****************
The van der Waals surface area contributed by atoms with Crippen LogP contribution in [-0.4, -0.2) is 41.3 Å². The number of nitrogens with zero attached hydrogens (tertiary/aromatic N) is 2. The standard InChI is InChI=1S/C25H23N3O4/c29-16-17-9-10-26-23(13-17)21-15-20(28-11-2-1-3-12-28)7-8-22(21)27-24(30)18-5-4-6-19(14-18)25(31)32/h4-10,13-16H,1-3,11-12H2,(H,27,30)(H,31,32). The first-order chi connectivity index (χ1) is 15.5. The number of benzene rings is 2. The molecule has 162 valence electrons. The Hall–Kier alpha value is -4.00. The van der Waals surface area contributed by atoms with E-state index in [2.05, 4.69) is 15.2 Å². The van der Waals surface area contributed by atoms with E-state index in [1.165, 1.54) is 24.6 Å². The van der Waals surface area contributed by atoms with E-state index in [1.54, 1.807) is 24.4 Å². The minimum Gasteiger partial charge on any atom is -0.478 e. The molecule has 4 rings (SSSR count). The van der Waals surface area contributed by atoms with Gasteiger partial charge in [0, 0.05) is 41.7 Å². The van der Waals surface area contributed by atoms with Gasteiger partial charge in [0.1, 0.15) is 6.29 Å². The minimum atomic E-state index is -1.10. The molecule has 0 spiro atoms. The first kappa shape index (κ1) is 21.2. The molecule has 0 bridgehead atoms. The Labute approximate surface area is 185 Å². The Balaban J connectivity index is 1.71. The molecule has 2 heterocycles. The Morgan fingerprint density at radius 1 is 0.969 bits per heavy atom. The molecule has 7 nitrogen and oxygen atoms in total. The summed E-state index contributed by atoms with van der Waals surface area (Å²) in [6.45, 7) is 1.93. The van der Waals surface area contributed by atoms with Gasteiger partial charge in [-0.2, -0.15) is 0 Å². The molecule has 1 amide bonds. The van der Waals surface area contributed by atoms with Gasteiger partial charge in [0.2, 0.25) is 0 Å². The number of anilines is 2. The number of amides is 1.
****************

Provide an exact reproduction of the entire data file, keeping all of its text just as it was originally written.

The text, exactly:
The van der Waals surface area contributed by atoms with Crippen LogP contribution in [-0.4, -0.2) is 41.3 Å². The number of nitrogens with zero attached hydrogens (tertiary/aromatic N) is 2. The standard InChI is InChI=1S/C25H23N3O4/c29-16-17-9-10-26-23(13-17)21-15-20(28-11-2-1-3-12-28)7-8-22(21)27-24(30)18-5-4-6-19(14-18)25(31)32/h4-10,13-16H,1-3,11-12H2,(H,27,30)(H,31,32). The first-order chi connectivity index (χ1) is 15.5. The number of benzene rings is 2. The molecule has 162 valence electrons. The Hall–Kier alpha value is -4.00. The van der Waals surface area contributed by atoms with E-state index in [2.05, 4.69) is 15.2 Å². The van der Waals surface area contributed by atoms with E-state index in [1.165, 1.54) is 24.6 Å². The van der Waals surface area contributed by atoms with E-state index in [1.54, 1.807) is 24.4 Å². The minimum Gasteiger partial charge on any atom is -0.478 e. The molecule has 4 rings (SSSR count). The van der Waals surface area contributed by atoms with Gasteiger partial charge in [0, 0.05) is 41.7 Å². The van der Waals surface area contributed by atoms with Gasteiger partial charge in [0.1, 0.15) is 6.29 Å². The minimum atomic E-state index is -1.10. The molecule has 0 spiro atoms. The first kappa shape index (κ1) is 21.2. The molecule has 0 bridgehead atoms. The Labute approximate surface area is 185 Å². The Balaban J connectivity index is 1.71. The molecule has 2 heterocycles. The Morgan fingerprint density at radius 1 is 0.969 bits per heavy atom. The molecule has 7 nitrogen and oxygen atoms in total. The summed E-state index contributed by atoms with van der Waals surface area (Å²) in [6.45, 7) is 1.93. The van der Waals surface area contributed by atoms with Gasteiger partial charge in [-0.2, -0.15) is 0 Å². The molecule has 1 amide bonds. The van der Waals surface area contributed by atoms with Gasteiger partial charge in [0.2, 0.25) is 0 Å². The number of anilines is 2. The number of amides is 1.